David Spier's May 24th Letter to Newton Tab:
I reach different conclusions to the Charter Commission’s recommendations regarding the City Council than those Judy Jacobson expressed in her letter published on May 17.
First off, I oppose the changes to the Council as currently constituted. Second, unlike Judy I was not drawn to Newton because it is “progressive" and “welcoming.” I moved here because of location, (past) diversity and school quality.
Judy asserts that 24 councilors is too large a body. I agree. I also agree that residency for ward representatives is critical. A key aspect of the diversity I value is the varying character that comes with each of Newton’s 13 villages. Beyond diversity, this structure also brings to life Newton’s long history and evolution; it is living history.
However electing ward representatives by voting city-wide actually rejects the entire premise. As a practical matter of simple math, successful candidates need to address the wants of the entire city, thus undoing the local wants and needs of each ward. The approach defies logic. It is the Council in its entirety that represents the City.
Further, forcing all councilors to be elected city-wide makes each election a more expensive and time-consuming, promoting two big problems: professional politicians and money politics. Campaigns will, by necessity, be larger, more expensive and more subject to out-of-town and monied interests. It is a formula for corruption and conflicts of interest.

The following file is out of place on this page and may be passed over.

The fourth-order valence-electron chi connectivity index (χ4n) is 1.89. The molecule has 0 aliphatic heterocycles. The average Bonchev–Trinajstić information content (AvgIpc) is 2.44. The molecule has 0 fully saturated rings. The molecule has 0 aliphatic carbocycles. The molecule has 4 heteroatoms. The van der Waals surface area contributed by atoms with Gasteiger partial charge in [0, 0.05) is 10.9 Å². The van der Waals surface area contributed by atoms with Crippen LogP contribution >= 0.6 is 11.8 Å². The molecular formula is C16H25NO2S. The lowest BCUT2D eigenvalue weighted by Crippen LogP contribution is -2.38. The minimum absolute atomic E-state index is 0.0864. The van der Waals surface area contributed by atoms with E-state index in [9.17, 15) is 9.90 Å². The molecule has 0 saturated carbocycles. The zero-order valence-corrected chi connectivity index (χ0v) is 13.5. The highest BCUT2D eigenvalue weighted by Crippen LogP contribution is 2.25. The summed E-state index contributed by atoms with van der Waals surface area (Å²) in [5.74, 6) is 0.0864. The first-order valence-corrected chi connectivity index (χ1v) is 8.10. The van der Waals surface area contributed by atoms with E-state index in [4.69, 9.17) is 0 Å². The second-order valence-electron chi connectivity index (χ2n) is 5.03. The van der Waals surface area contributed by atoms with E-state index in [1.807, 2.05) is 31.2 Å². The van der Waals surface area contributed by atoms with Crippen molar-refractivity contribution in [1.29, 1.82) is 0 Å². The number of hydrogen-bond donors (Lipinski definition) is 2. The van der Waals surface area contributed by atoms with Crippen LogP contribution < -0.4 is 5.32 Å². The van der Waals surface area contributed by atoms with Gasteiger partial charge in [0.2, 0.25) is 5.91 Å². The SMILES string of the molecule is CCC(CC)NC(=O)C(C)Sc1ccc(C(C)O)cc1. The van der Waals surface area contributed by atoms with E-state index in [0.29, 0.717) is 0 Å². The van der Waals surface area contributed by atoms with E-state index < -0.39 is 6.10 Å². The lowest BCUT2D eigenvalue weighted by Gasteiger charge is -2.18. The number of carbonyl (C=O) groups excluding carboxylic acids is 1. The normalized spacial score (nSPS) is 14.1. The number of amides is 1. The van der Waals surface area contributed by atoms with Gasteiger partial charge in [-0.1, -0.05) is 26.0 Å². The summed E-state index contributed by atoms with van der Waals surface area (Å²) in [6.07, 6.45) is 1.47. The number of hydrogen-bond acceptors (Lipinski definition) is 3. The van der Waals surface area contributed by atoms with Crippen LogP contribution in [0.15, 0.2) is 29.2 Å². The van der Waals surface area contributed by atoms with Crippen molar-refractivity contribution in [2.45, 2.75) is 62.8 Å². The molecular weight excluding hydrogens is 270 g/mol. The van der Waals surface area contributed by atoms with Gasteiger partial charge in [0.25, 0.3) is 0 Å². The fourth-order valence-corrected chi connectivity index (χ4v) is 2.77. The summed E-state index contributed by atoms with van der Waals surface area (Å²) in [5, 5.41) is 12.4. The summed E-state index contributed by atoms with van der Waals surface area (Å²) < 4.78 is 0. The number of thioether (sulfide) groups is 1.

I believe that the more local the political representation, the better for voters. I advocate that ward councilors reside in, and be elected solely by the voters from, their own ward. I can support 8 ward councilors plus 4 at-large, city-wide elected councilors. Many councilors seem concerned about the ability to conduct all committee work with 12 councilors, so alternatively I would suggest 16 ward councilors, 2 for each ward (no city-wide councilors).
It seems to me that the approach adopted in the proposed charter promotes two completely negative and regressive things: the dominant, anti-diversity influence of Democratic campaign funds, and an even more uniform, anti-diversity, liberal-controlled governance approach. In this respect, I find it difficult to praise the work of the commission.